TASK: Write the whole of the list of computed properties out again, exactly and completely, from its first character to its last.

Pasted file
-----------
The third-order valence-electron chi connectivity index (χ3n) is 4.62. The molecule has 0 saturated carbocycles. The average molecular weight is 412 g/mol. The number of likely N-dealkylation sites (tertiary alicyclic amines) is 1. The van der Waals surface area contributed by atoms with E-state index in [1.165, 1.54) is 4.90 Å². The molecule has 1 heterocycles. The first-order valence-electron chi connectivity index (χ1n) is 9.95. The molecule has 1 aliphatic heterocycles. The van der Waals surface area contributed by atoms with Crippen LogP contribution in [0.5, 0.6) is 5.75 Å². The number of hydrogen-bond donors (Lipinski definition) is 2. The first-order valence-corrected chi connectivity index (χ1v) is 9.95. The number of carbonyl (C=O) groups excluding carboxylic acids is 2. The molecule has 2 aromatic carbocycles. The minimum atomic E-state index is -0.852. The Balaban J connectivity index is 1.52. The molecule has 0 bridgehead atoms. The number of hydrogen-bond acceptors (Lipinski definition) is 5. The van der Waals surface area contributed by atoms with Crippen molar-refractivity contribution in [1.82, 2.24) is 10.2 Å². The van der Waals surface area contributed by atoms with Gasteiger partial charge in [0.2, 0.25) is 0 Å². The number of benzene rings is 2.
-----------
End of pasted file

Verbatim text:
The third-order valence-electron chi connectivity index (χ3n) is 4.62. The molecule has 0 saturated carbocycles. The average molecular weight is 412 g/mol. The number of likely N-dealkylation sites (tertiary alicyclic amines) is 1. The van der Waals surface area contributed by atoms with E-state index in [1.165, 1.54) is 4.90 Å². The molecule has 1 heterocycles. The first-order valence-electron chi connectivity index (χ1n) is 9.95. The molecule has 1 aliphatic heterocycles. The van der Waals surface area contributed by atoms with Crippen LogP contribution in [0.5, 0.6) is 5.75 Å². The number of hydrogen-bond donors (Lipinski definition) is 2. The first-order valence-corrected chi connectivity index (χ1v) is 9.95. The number of carbonyl (C=O) groups excluding carboxylic acids is 2. The molecule has 2 aromatic carbocycles. The minimum atomic E-state index is -0.852. The Balaban J connectivity index is 1.52. The molecule has 0 bridgehead atoms. The number of hydrogen-bond acceptors (Lipinski definition) is 5. The van der Waals surface area contributed by atoms with Crippen molar-refractivity contribution in [1.82, 2.24) is 10.2 Å². The van der Waals surface area contributed by atoms with Gasteiger partial charge in [0.2, 0.25) is 0 Å². The number of benzene rings is 2.